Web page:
Woody Allen is one of those legendary directors that’s constantly talked about. That’s largely because since 1966, Woody Allen has released 42 movies. And not only does he constantly release films, but for the most part, they’re also generally well loved. He’s a director that if you tell someone you haven’t seen his films, people are somewhat shocked. Well before this weekend, I’d only seen one Woody Allen film, and it was the 2005 film MATCH POINT, which I quite liked. Now, however, I’ve seen two, and it was a wise decision.Midnight in Paris is about Gil Pender, played by Owen Wilson, who is a writer struggling to find his voice on a vacation in Paris with his fiancee, Inez, played by Rachel McAdams. Gil is obsessed with 1920s Paris, which by the end of this film is certainly understandable. One night while having a casual stroll through the streets at night, a car picks him up, and he’s transported to 1920s Paris, where he meets everyone from F. Scott Fitzgerald to Hemingway to Gertrude Stein to even T.S. Elliot.
I think it’s fair to say that Owen Wilson should only be allowed to work with Wes Anderson and Woody Allen from now on. On a general basis, I don’t like Owen Wilson; however, here he does excellent work and manages to keep the film grounded. After Gil’s surprise wears off in the film, so does ours, and everything feels natural. Owen Wilson helps to bring a likability to Gil, and you want to see him figure out his life. The entire cast does an excellent job really, with large credit due to Corey Stoll as Ernest Hemingway.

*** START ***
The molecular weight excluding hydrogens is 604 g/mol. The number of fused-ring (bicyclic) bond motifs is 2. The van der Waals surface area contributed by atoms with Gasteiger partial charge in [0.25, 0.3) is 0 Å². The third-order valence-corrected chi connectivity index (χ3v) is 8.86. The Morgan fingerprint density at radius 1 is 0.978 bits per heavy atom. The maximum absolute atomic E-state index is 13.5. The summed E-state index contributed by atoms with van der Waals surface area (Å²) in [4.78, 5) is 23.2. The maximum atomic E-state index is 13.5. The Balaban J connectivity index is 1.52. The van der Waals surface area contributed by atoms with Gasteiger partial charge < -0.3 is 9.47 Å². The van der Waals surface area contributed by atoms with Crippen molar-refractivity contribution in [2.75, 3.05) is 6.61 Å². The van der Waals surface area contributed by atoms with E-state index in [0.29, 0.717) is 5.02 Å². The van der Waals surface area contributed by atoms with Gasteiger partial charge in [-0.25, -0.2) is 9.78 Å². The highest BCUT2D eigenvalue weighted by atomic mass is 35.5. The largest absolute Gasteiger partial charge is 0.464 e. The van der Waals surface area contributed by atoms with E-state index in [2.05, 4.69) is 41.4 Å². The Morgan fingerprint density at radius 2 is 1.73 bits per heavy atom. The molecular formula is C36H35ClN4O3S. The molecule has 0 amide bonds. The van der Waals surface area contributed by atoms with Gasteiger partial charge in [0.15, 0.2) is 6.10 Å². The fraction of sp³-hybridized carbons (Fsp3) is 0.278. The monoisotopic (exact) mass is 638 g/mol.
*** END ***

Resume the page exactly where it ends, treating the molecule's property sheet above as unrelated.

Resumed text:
The whole film, from the opening shots of Paris to the credits, put a smile on my face. Everything in it is just charming, and really captures Paris. If there were ever proof as to why a film should be shot where it’s set, it’s this one. MIDNIGHT IN PARIS is Paris. The film captures the romanticism of the city, and just puts it all on display. The cinematography in the film is award-worthy and helps to draw you into the city.
The film is a brisk one too, with a runtime of just about a hour and a half. No scene ever overstays its welcome, and helps to keep the film like a breeze. In fact, my only real complaint is that it ended. I really wanted to keep exploring the world of 1920s Paris, and to see just who Gil could run into next as he jumped from today back to the 1920s.
I don’t think this is exactly a film for everyone, but I certainly think it’s quite easy to be swept away by its simple charms. I’ve been describing the film as simply delightful, and that’s really what the film is. There’s no sweeping epic of a story, or a huge action setpiece, but rather there’s just a wonderful tale of a man figuring out his life. Sure, big films like TRANSFORMERS or STAR TREK are fun, but smaller films like MIDNIGHT IN PARIS are one of the reasons why I love film.